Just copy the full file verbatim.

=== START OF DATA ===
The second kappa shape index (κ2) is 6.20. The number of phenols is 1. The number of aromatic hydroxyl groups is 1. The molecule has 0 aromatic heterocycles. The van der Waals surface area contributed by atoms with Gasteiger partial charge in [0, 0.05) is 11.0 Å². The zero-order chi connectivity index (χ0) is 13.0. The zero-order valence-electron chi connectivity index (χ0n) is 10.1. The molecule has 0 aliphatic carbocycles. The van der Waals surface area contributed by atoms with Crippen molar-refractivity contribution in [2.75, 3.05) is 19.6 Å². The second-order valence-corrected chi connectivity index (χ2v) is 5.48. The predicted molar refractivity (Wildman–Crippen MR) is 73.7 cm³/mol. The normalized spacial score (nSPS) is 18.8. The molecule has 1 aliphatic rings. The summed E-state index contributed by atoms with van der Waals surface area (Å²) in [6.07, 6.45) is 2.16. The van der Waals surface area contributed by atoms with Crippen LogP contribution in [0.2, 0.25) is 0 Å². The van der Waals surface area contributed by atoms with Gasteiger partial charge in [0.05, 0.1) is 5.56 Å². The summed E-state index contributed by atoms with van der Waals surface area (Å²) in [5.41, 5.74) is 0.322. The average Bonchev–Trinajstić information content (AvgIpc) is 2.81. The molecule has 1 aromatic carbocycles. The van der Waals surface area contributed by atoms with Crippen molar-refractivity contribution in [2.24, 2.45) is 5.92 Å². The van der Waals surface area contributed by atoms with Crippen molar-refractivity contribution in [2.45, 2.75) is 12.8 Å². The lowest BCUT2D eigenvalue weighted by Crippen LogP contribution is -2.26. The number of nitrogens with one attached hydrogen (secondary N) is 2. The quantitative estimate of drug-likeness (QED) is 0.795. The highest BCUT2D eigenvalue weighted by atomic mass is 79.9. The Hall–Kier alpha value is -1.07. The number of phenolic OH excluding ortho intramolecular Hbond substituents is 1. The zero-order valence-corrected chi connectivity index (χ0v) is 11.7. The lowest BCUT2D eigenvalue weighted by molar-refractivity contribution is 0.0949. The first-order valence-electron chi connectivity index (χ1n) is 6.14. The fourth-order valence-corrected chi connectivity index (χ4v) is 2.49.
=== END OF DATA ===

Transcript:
The second kappa shape index (κ2) is 6.20. The number of phenols is 1. The number of aromatic hydroxyl groups is 1. The molecule has 0 aromatic heterocycles. The van der Waals surface area contributed by atoms with Gasteiger partial charge in [0, 0.05) is 11.0 Å². The zero-order chi connectivity index (χ0) is 13.0. The zero-order valence-electron chi connectivity index (χ0n) is 10.1. The molecule has 0 aliphatic carbocycles. The van der Waals surface area contributed by atoms with Crippen molar-refractivity contribution in [2.75, 3.05) is 19.6 Å². The second-order valence-corrected chi connectivity index (χ2v) is 5.48. The predicted molar refractivity (Wildman–Crippen MR) is 73.7 cm³/mol. The normalized spacial score (nSPS) is 18.8. The molecule has 1 aliphatic rings. The summed E-state index contributed by atoms with van der Waals surface area (Å²) in [6.07, 6.45) is 2.16. The van der Waals surface area contributed by atoms with Crippen LogP contribution in [0.2, 0.25) is 0 Å². The van der Waals surface area contributed by atoms with Gasteiger partial charge in [0.05, 0.1) is 5.56 Å². The summed E-state index contributed by atoms with van der Waals surface area (Å²) in [5.41, 5.74) is 0.322. The average Bonchev–Trinajstić information content (AvgIpc) is 2.81. The molecule has 1 aromatic carbocycles. The van der Waals surface area contributed by atoms with Crippen molar-refractivity contribution in [2.24, 2.45) is 5.92 Å². The van der Waals surface area contributed by atoms with Crippen molar-refractivity contribution in [2.45, 2.75) is 12.8 Å². The lowest BCUT2D eigenvalue weighted by Crippen LogP contribution is -2.26. The number of nitrogens with one attached hydrogen (secondary N) is 2. The quantitative estimate of drug-likeness (QED) is 0.795. The highest BCUT2D eigenvalue weighted by atomic mass is 79.9. The Hall–Kier alpha value is -1.07. The number of phenolic OH excluding ortho intramolecular Hbond substituents is 1. The zero-order valence-corrected chi connectivity index (χ0v) is 11.7. The lowest BCUT2D eigenvalue weighted by molar-refractivity contribution is 0.0949. The first-order valence-electron chi connectivity index (χ1n) is 6.14. The fourth-order valence-corrected chi connectivity index (χ4v) is 2.49.